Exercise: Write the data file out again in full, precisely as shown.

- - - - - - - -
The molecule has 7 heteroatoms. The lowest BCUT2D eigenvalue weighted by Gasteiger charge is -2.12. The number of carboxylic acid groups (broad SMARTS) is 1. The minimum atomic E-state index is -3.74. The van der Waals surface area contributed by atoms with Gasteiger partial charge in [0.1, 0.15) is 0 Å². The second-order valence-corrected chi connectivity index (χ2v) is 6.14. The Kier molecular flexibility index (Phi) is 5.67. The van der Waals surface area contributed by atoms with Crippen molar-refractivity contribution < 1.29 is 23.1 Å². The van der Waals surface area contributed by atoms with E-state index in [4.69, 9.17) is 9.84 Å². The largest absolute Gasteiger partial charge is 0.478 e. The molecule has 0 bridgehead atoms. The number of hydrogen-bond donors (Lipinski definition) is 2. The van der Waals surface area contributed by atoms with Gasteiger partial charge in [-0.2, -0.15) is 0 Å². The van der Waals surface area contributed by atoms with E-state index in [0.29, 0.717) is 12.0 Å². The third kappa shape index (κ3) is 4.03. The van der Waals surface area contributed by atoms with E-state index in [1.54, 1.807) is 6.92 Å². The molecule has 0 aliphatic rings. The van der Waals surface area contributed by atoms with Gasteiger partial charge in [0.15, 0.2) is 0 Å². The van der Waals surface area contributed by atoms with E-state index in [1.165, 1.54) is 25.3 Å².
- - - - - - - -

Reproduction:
The molecule has 7 heteroatoms. The lowest BCUT2D eigenvalue weighted by Gasteiger charge is -2.12. The number of carboxylic acid groups (broad SMARTS) is 1. The minimum atomic E-state index is -3.74. The van der Waals surface area contributed by atoms with Gasteiger partial charge in [0.1, 0.15) is 0 Å². The second-order valence-corrected chi connectivity index (χ2v) is 6.14. The Kier molecular flexibility index (Phi) is 5.67. The van der Waals surface area contributed by atoms with Crippen molar-refractivity contribution < 1.29 is 23.1 Å². The van der Waals surface area contributed by atoms with E-state index in [4.69, 9.17) is 9.84 Å². The largest absolute Gasteiger partial charge is 0.478 e. The molecule has 0 bridgehead atoms. The number of hydrogen-bond donors (Lipinski definition) is 2. The van der Waals surface area contributed by atoms with Gasteiger partial charge in [-0.2, -0.15) is 0 Å². The van der Waals surface area contributed by atoms with E-state index in [0.29, 0.717) is 12.0 Å². The third kappa shape index (κ3) is 4.03. The van der Waals surface area contributed by atoms with E-state index in [1.54, 1.807) is 6.92 Å². The molecule has 0 aliphatic rings. The van der Waals surface area contributed by atoms with Gasteiger partial charge in [0.15, 0.2) is 0 Å². The van der Waals surface area contributed by atoms with E-state index in [1.165, 1.54) is 25.3 Å².